Supreme Court Strikes Down Arizona Voter ID Law

The Supreme Court has struck down an Arizona law which required that people prove their citizenship before getting a federal “motor voter” registration form. The 1993 law “requires states to offer voter registration when a resident applies for a driver’s license or certain benefits.” The people filling out the form are required to swear they are US citizens under penalty of perjury, but the federal law doesn’t require that they offer any proof that they are citizens.

The Arizona law added that requirement, but the Supreme Court has tossed it out:

WASHINGTON (AP) — The Supreme Court ruled Monday that states cannot require would-be voters to prove they are U.S. citizens before using a federal registration system designed to make signing up easier.

The justices voted 7-2 to throw out Arizona’s voter-approved requirement that prospective voters document their U.S. citizenship in order to use a registration form produced under the federal “Motor Voter” voter registration law.

Writing for the majority, Justice Scalia holds that federal law “precludes Arizona from requiring a Federal Form applicant to submit information beyond that required by the form itself. Arizona may, however, request anew that the EAC include such a requirement among the Federal Form’s state-specific instructions, and may seek judicial review of the EAC’s decision under the Administrative Procedure Act.”

In other words, Arizona can institute a requirement for identification for would-be voters, but they have to beg the federal government for permission.

“Under the Constitution, the States, not Congress, have the authority to establish the qualifications of voters in elections for Members of Congress,” writes Justice Alito in a dissent in which he was joined by Justice Thomas. “The Court interprets one provision [of federal law] to mean that, if an applicant fills out the federal form, a State must register the applicant without requiring proof of citizenship. But the Court does not question Arizona’s authority under another provision of the NVRA, §1973gg–4(a)(2), to create its own application form that demands proof of citizenship; nor does the Court dispute Arizona’s right to refuse to register an applicant who submits that form without the requisite proof. I find it very hard to believe that this is what Congress had in mind.”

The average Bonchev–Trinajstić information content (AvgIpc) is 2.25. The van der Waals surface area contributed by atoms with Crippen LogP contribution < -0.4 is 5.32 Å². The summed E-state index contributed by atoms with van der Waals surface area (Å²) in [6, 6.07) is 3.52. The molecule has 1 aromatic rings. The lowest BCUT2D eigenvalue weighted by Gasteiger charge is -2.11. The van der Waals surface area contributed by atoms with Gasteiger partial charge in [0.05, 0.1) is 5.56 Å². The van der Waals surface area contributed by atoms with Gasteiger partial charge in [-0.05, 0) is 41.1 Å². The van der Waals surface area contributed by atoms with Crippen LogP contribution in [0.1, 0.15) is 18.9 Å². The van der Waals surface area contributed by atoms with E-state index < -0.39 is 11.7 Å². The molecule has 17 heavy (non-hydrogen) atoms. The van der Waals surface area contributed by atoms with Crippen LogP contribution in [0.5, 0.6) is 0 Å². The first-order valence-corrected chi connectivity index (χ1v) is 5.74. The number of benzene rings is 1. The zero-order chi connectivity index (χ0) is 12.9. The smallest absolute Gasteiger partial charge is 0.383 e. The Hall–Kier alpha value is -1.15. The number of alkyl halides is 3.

The law requires that voters be citizens. The law requires that those registering through “motor voter” forms swear an oath that they are citizens, for which they can be prosecuted for perjury if they lie. But somehow, a state requiring proof that the oath the citizens are swearing is accurate is unconstitutional and, according to the opponents of this law, some sort of a racist attack on minorities?

Asking citizens to swear an oath under penalty of law means absolutely nothing if we do nothing to verify that what they’re swearing to is true.

But hey, if you don’t like the Supreme Court’s ruling, at least you can go stand outside the court and express yourself. Except, wait a minute…

Rob Port is the editor of SayAnythingBlog.com, a columnist for the Forum News Service, and host of the Plain Talk Podcast which you can subscribe to by clicking here.

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